I was really excited to be able to talk about coComment yesterday Saturday night, and I really think it’s a great service, but I never thought it would pick up as fast as it did. As I heard Robert saying at LIFT, the blogosphere is not about how many people read you, but about who does, and how things scale and can get out of hand once the masses get hold of them.
CoComment is already changing the way I participate in comments (conversations!) on other blogs. I feel more connected. I feel like it makes more sense to leave a comment on a blog I scarcely visit, because it’s not a message in a bottle anymore: I have an easy way to get back to it. CoComment makes my activity on other blogs visible, so it encourages me to be active (yeah, that’s how I am! I like the spotlights, didn’t they tell you?) and maybe more conversational.
On the other hand, this is what I see coming: more popularity for popular blogs or posts or commenters (coComment will amplify the feedback loop effect for comments). Easy celeb’ stalking. Maybe more self-consciousness about “where I comment” and “what I comment”? Comments by top commenters will have a different weight on your blog, and different consequences, because they’ll get a different visibility. A-lister X’s comment on a lowly blog may have gone unnoticed until now, but if they use coComment, it won’t anymore. Will we start signing out of coComment to retain privacy over a certain amounts of comments we make, and that we don’t want in the public eye?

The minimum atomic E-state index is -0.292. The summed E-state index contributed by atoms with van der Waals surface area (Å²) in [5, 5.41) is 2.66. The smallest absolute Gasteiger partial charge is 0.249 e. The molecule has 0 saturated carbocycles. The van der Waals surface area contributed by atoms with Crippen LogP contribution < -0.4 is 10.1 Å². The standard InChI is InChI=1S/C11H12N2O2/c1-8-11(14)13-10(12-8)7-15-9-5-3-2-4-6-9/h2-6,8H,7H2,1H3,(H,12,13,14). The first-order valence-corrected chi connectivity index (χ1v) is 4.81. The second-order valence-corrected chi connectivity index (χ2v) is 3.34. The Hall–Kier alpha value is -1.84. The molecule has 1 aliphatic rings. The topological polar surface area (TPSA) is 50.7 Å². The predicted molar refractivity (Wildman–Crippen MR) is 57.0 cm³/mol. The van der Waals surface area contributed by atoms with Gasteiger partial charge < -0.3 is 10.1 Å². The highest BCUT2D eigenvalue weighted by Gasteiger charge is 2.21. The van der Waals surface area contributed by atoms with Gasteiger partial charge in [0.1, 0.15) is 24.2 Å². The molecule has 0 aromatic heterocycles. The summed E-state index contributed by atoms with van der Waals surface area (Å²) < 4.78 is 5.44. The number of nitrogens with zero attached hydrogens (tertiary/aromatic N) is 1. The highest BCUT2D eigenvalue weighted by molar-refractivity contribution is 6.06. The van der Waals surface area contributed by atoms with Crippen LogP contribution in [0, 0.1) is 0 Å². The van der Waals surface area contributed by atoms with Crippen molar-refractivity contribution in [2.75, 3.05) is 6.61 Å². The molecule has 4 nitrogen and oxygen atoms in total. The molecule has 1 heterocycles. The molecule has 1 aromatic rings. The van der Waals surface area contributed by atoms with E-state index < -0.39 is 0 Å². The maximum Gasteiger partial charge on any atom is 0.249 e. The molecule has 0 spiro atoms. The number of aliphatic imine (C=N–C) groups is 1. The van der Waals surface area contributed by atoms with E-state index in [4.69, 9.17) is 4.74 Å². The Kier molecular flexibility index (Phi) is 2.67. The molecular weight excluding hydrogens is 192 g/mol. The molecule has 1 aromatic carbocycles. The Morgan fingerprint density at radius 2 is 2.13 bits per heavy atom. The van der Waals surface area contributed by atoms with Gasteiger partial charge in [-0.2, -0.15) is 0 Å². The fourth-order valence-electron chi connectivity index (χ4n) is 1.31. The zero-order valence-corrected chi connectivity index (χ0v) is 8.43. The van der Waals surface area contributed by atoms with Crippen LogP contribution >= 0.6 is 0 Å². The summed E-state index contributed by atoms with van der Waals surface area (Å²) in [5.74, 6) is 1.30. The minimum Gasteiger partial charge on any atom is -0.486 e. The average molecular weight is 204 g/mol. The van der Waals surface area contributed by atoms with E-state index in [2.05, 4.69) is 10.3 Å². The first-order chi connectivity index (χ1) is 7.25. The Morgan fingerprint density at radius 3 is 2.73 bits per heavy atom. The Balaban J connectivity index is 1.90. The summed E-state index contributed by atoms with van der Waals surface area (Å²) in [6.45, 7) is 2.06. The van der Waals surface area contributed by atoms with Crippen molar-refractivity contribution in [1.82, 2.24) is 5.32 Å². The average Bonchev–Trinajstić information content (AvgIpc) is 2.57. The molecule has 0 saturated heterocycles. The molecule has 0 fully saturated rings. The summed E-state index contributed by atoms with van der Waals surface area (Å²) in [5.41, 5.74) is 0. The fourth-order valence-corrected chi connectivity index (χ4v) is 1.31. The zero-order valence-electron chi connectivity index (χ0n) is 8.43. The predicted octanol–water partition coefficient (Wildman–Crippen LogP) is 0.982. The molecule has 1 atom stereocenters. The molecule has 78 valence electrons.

I’m really happy to see coComment gaining so much popularity. I’m just a bit worried. Is this too much success/visibility to soon? I’ve seen people (gently) bitching around already about what a shame it was that coComment did not support all blog platforms, or that it only tracked comments by coCommenters. Laurent says he’s pushing to open it up on Monday night, but I wonder: is it really a good idea? What are the risks involved? What has the most potential for damage: frustrating people because they can’t yet be “part of it”, or not being able to manage the scaling, user feedback, and user expectations for a public service?
I know I’m a worry-bug, and Laurent and Nicolas are smart and know the insides of the service much better than I do — so I’ll just go and prepare my stuff for school and worry about useful things for my life just now (like, what am I going to teach this morning). All the same, guys: “Soyez prudents!”